Last night was in all practical respects a minor rehearsal for me. I rehearsed only the scene wherein I play the murderer, who doesn't murder anyone. But it was a combat only rehearsal, which means i had even less to do. I literally steal a flash light from Fleance, and grab the collar of hist vest, out of which he squirms and runs away. That's my entire combat in this show.
Let me say, it's still important to run such a thing, as the kid playing Fleance was only recently added to the show. (I'd never worked the scene with the kid that had to quit.) Fleance deserves a feel for what will be happening, so despite how little I do in the scene compared to all of the others, (Fleance included) I'm glad I was there as much for his sake, if not more than for my own.
That is in fact one of the traits of this director; she takes no short cuts with combat, even the smallest moments of it. (Such as my own.)
More significant for the moment is the change to the venue. Our director, who was recently made one of the managers of the Black Box, has been allowed to re-design the entire space. As a result, the stage, seats, and the risers on which the seats were sitting for the last eight years have all been removed. The performance space is to be reoriented so as to face a different direction, and the stage is now about twice as wide as it is long, as per her vision of an ideal black box stage,. A "thrust round" she calls it.
Though I myself was very briefly named a manager of this same location, my influence quickly faded, and I no longer have any official role in the regular operations of Black Box Arts Center. So the place is what it is. (Or will be what it will be) regardless of my thoughts on the matter.
That does mean that I don't have thoughts on the matter, though, and with all due respect to the friends and colleagues with more influence than I, I'm not on love with the changes.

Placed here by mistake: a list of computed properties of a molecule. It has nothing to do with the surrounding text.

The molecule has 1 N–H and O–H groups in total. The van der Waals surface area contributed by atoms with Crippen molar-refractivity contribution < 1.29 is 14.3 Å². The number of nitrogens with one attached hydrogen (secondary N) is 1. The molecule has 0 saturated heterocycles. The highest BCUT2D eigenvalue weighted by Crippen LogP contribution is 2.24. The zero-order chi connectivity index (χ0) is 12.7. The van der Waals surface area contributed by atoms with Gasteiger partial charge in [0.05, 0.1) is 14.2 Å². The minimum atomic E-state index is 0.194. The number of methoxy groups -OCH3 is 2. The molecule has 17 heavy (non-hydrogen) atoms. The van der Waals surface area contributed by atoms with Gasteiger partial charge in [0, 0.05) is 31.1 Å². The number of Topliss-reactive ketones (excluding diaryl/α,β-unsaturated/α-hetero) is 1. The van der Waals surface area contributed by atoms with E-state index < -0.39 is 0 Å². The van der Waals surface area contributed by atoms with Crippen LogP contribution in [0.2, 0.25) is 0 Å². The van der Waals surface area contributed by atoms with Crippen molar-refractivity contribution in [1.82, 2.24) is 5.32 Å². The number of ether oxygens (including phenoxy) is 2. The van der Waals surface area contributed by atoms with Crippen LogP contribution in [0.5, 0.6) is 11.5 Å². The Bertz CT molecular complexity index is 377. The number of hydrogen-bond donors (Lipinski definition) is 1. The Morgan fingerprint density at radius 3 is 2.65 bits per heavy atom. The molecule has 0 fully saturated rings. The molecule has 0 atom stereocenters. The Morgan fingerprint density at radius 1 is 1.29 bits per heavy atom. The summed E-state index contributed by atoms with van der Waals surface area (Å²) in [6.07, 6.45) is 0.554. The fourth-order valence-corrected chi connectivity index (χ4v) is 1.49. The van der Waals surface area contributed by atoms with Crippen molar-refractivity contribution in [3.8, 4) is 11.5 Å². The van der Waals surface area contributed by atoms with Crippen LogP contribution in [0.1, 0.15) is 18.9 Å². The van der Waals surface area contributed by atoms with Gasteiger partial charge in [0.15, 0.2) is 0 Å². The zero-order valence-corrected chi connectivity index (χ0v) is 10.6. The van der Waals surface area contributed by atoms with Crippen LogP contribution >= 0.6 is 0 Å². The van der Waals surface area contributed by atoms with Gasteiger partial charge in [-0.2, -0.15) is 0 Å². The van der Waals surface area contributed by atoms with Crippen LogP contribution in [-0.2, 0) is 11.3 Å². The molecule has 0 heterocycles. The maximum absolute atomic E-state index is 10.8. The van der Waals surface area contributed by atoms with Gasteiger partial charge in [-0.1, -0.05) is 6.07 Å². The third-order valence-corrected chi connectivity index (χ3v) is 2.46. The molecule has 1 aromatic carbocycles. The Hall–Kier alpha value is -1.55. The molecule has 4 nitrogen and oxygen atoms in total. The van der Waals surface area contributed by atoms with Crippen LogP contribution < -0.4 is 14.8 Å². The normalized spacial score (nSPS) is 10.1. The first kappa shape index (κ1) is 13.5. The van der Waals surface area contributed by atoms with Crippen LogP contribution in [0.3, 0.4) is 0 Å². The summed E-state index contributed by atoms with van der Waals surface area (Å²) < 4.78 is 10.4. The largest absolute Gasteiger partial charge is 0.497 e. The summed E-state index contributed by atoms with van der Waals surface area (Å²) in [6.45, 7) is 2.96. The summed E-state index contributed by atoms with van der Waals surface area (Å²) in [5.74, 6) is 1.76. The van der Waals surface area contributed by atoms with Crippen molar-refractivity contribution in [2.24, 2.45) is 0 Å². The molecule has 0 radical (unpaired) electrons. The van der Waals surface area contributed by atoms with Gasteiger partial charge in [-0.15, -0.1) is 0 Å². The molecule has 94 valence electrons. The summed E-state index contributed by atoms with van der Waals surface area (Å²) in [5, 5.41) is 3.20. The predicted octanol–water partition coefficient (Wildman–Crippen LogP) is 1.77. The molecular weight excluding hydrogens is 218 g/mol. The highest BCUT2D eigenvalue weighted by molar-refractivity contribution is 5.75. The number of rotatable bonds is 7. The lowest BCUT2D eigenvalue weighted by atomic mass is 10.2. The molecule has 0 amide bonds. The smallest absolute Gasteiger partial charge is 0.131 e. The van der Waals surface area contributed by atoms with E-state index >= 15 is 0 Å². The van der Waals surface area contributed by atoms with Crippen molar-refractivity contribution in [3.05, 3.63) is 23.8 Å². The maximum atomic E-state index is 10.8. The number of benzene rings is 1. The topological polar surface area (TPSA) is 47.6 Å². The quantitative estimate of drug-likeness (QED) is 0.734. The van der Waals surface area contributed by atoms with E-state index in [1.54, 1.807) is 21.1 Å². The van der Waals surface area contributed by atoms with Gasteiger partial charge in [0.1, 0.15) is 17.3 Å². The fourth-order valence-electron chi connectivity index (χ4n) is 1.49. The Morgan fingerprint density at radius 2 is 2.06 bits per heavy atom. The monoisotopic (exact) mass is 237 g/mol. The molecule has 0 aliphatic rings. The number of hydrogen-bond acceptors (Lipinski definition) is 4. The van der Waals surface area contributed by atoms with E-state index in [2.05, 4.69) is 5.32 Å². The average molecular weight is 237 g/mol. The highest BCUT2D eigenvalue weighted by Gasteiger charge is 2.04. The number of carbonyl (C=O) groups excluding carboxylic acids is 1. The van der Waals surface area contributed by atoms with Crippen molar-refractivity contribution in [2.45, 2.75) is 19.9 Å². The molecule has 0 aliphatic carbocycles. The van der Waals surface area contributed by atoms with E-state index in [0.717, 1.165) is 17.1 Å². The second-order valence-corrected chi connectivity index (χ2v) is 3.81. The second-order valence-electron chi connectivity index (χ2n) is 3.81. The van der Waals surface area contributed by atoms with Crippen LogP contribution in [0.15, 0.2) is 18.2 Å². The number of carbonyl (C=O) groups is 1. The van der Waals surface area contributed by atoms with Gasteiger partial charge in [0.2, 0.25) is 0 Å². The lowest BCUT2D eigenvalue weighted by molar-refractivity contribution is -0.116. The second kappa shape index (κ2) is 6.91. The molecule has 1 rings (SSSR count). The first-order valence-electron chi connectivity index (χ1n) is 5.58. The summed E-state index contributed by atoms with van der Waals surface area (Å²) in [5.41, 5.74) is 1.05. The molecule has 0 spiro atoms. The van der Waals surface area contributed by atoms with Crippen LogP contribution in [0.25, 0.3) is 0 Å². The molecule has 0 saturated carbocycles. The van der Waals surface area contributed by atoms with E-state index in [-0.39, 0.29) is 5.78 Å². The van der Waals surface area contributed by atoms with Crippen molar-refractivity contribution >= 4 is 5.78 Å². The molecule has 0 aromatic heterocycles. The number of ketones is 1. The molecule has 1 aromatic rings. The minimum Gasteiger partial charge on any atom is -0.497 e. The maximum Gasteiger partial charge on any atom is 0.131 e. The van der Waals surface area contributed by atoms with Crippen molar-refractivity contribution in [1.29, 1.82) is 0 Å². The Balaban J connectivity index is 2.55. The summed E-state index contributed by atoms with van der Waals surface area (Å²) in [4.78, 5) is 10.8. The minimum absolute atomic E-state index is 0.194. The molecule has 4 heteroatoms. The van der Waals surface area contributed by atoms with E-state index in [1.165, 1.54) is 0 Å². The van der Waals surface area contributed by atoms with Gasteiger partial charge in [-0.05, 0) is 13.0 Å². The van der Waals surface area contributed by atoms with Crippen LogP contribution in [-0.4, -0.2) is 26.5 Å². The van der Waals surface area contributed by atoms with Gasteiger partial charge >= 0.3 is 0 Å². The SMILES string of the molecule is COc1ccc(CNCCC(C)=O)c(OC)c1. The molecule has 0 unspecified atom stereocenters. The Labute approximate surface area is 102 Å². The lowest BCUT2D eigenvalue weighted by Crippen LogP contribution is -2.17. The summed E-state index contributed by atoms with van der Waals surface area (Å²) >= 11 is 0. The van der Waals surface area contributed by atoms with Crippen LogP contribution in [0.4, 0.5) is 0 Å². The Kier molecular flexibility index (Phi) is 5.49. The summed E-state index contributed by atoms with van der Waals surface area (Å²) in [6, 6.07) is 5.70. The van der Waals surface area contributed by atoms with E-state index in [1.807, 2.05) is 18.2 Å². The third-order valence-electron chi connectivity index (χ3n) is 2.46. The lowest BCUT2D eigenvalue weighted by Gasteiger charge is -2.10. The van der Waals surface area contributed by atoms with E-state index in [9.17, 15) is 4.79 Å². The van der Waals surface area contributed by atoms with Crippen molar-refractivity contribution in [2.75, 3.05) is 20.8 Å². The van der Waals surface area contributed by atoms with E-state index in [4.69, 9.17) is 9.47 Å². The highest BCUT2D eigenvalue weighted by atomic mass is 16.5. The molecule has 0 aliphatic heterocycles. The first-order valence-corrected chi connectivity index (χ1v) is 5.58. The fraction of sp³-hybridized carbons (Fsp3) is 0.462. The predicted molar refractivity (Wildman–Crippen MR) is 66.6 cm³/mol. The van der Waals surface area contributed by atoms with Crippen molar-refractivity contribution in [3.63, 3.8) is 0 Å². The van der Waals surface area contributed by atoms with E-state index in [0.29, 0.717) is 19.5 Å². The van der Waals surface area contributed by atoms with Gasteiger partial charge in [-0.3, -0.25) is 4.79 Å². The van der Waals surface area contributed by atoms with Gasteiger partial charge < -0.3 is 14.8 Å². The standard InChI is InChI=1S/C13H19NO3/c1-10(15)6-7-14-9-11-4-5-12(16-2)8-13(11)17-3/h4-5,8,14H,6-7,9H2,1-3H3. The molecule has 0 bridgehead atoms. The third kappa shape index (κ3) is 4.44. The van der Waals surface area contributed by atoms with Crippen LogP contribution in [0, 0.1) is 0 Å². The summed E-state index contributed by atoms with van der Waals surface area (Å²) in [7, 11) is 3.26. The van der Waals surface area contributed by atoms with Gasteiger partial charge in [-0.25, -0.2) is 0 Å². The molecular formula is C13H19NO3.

It will certainly be a fully functioning space, that in and of itself makes sense to me. (Though I'm not great at visualizing the final shape in my head.) But, like old shoes, I was accustomed to the way things were for eight years. Things that I confess needed on some level some improvements, but are now totally gone.
And so quickly...only in a matter of days, the space in which I've done most of my acting over the last decade was destroyed and removed, both out of sight and out of mind. If you've done any community theatre at all, you know that a performance space can both aggravate the hell out of you, and somehow feel like home. For all of it's structural flaws at times, the place felt like home to me as an actor. Hell, I was one of the very people that helped build the space in the first place. (Before my influence faded.)
If it were up to me, I certainly would have remodeled; I don't think I would have rebuilt. I'd have done what I could to improve it, but it still would have felt like home. Though lots of friends still come in and out of it, it no longer feels like the "home" it once did.
Maybe it will again. I am supposed to be directing something there next year, (it's not known what yet) and I will of course be using the new version of the space. If I am in and out of their for another eight years, this new version will probably feel like a home.
And if it never does, it's not horrible. Not everywhere one works and creates can feel the same. I just perhaps would have preferred a bit more of the same in this situation to have survived.
I'm not bad mouthing anyone, or at least not trying to. I'm just a local community actor with a minority view on a major development. The actor in me remains committed to excellence on whatever shaped stage I'm using. That's the important thing.